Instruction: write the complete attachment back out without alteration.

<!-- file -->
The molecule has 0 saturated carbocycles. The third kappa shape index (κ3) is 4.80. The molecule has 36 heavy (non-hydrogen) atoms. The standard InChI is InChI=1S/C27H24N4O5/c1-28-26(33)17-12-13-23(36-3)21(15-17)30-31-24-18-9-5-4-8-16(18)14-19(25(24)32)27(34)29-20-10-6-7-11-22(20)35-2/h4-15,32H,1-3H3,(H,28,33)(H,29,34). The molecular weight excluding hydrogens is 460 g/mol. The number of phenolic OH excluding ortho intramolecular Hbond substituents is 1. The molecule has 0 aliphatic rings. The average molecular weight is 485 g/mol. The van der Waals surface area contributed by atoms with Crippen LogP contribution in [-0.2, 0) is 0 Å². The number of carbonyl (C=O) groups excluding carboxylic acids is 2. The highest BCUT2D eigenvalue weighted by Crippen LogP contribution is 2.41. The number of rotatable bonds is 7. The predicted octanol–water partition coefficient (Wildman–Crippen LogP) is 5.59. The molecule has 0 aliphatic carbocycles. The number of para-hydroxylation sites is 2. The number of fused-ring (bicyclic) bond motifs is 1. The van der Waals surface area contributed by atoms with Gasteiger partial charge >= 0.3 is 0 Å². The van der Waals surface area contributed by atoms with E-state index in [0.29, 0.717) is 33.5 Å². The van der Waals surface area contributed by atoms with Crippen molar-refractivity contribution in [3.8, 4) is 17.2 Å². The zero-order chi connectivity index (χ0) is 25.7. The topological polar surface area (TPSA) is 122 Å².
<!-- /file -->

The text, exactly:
The molecule has 0 saturated carbocycles. The third kappa shape index (κ3) is 4.80. The molecule has 36 heavy (non-hydrogen) atoms. The standard InChI is InChI=1S/C27H24N4O5/c1-28-26(33)17-12-13-23(36-3)21(15-17)30-31-24-18-9-5-4-8-16(18)14-19(25(24)32)27(34)29-20-10-6-7-11-22(20)35-2/h4-15,32H,1-3H3,(H,28,33)(H,29,34). The molecular weight excluding hydrogens is 460 g/mol. The number of phenolic OH excluding ortho intramolecular Hbond substituents is 1. The molecule has 0 aliphatic rings. The average molecular weight is 485 g/mol. The van der Waals surface area contributed by atoms with Crippen LogP contribution in [-0.2, 0) is 0 Å². The number of carbonyl (C=O) groups excluding carboxylic acids is 2. The highest BCUT2D eigenvalue weighted by Crippen LogP contribution is 2.41. The number of rotatable bonds is 7. The predicted octanol–water partition coefficient (Wildman–Crippen LogP) is 5.59. The molecule has 0 aliphatic carbocycles. The number of para-hydroxylation sites is 2. The number of fused-ring (bicyclic) bond motifs is 1. The van der Waals surface area contributed by atoms with Gasteiger partial charge >= 0.3 is 0 Å². The van der Waals surface area contributed by atoms with E-state index in [0.29, 0.717) is 33.5 Å². The van der Waals surface area contributed by atoms with Crippen molar-refractivity contribution in [3.8, 4) is 17.2 Å². The zero-order chi connectivity index (χ0) is 25.7. The topological polar surface area (TPSA) is 122 Å².